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Clinical Problem Solving: Pathology
March 2006

Pathology Quiz Case

Author Affiliations

Tripler Army Medical Center, Honolulu, Hawaii



Arch Otolaryngol Head Neck Surg. 2006;132(3):349. doi:10.1001/archotol.132.3.349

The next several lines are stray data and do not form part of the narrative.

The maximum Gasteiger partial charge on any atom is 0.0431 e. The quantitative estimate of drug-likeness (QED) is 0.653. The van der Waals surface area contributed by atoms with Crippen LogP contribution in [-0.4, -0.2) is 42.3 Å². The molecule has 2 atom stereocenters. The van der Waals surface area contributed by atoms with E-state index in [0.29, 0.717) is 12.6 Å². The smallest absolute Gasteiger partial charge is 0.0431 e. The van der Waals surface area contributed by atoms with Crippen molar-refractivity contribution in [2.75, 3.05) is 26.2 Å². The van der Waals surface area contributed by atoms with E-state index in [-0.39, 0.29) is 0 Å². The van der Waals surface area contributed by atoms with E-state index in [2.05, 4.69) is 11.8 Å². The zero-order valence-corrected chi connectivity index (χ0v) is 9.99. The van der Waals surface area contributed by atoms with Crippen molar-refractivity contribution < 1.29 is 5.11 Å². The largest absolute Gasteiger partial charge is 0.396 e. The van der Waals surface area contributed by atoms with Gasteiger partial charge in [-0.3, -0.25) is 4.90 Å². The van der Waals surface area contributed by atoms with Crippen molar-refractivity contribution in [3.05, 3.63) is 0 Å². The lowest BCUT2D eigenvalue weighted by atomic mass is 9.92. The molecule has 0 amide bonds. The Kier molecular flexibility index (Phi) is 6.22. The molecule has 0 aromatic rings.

A 21-year-old man presented with a nontender, nodular, hairless, red-brown lesion on the helix of his right ear. The lesion had grown slowly over a few months. A shave biopsy was performed and the wound healed by secondary intention. The patient returned 1 year later with a recurrent pigmented lesion at the original site (Figure 1 [A]) and a new, separate lesion on the lobule (Figure 1 [B]). An excisional biopsy was performed on both lesions, and the specimens were sent for histopathologic analysis. Low-power light microscopy revealed symmetry and maturation of nevus cells (Figure 2). High-power light microscopy revealed plump epithelioid cells (Figure 3 [A]) with characteristic junctional cleavage (Figure 3 [B]) and Kamino bodies (Figure 3 [C]). The patient tolerated the procedure well and still had no sign of recurrence 1 year after surgery.